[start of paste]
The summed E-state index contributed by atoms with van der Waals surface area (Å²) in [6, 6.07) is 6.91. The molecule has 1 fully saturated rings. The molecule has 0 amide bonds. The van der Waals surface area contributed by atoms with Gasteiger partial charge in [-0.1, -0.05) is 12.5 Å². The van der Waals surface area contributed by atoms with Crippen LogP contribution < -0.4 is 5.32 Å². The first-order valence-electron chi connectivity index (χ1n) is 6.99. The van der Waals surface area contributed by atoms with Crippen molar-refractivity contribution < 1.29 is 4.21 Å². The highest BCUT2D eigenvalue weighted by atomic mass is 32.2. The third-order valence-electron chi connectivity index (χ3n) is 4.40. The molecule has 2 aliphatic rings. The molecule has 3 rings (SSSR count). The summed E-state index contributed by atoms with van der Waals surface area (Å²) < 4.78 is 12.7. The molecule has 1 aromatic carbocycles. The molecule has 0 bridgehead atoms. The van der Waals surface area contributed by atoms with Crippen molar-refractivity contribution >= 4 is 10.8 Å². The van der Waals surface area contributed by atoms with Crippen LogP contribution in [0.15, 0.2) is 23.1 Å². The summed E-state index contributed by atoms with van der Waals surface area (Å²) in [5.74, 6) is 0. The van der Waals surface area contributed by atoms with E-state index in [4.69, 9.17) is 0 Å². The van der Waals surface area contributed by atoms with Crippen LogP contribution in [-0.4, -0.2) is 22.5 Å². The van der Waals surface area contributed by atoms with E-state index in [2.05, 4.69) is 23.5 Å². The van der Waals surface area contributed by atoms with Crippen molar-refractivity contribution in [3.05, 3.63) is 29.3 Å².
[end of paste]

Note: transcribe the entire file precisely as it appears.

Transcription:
The summed E-state index contributed by atoms with van der Waals surface area (Å²) in [6, 6.07) is 6.91. The molecule has 1 fully saturated rings. The molecule has 0 amide bonds. The van der Waals surface area contributed by atoms with Gasteiger partial charge in [-0.1, -0.05) is 12.5 Å². The van der Waals surface area contributed by atoms with Crippen LogP contribution < -0.4 is 5.32 Å². The first-order valence-electron chi connectivity index (χ1n) is 6.99. The van der Waals surface area contributed by atoms with Crippen molar-refractivity contribution < 1.29 is 4.21 Å². The highest BCUT2D eigenvalue weighted by atomic mass is 32.2. The third-order valence-electron chi connectivity index (χ3n) is 4.40. The molecule has 2 aliphatic rings. The molecule has 3 rings (SSSR count). The summed E-state index contributed by atoms with van der Waals surface area (Å²) < 4.78 is 12.7. The molecule has 1 aromatic carbocycles. The molecule has 0 bridgehead atoms. The van der Waals surface area contributed by atoms with Crippen molar-refractivity contribution >= 4 is 10.8 Å². The van der Waals surface area contributed by atoms with Crippen LogP contribution in [0.15, 0.2) is 23.1 Å². The summed E-state index contributed by atoms with van der Waals surface area (Å²) in [5.74, 6) is 0. The van der Waals surface area contributed by atoms with E-state index in [4.69, 9.17) is 0 Å². The van der Waals surface area contributed by atoms with Crippen LogP contribution in [-0.4, -0.2) is 22.5 Å². The van der Waals surface area contributed by atoms with E-state index in [2.05, 4.69) is 23.5 Å². The van der Waals surface area contributed by atoms with Crippen molar-refractivity contribution in [3.05, 3.63) is 29.3 Å².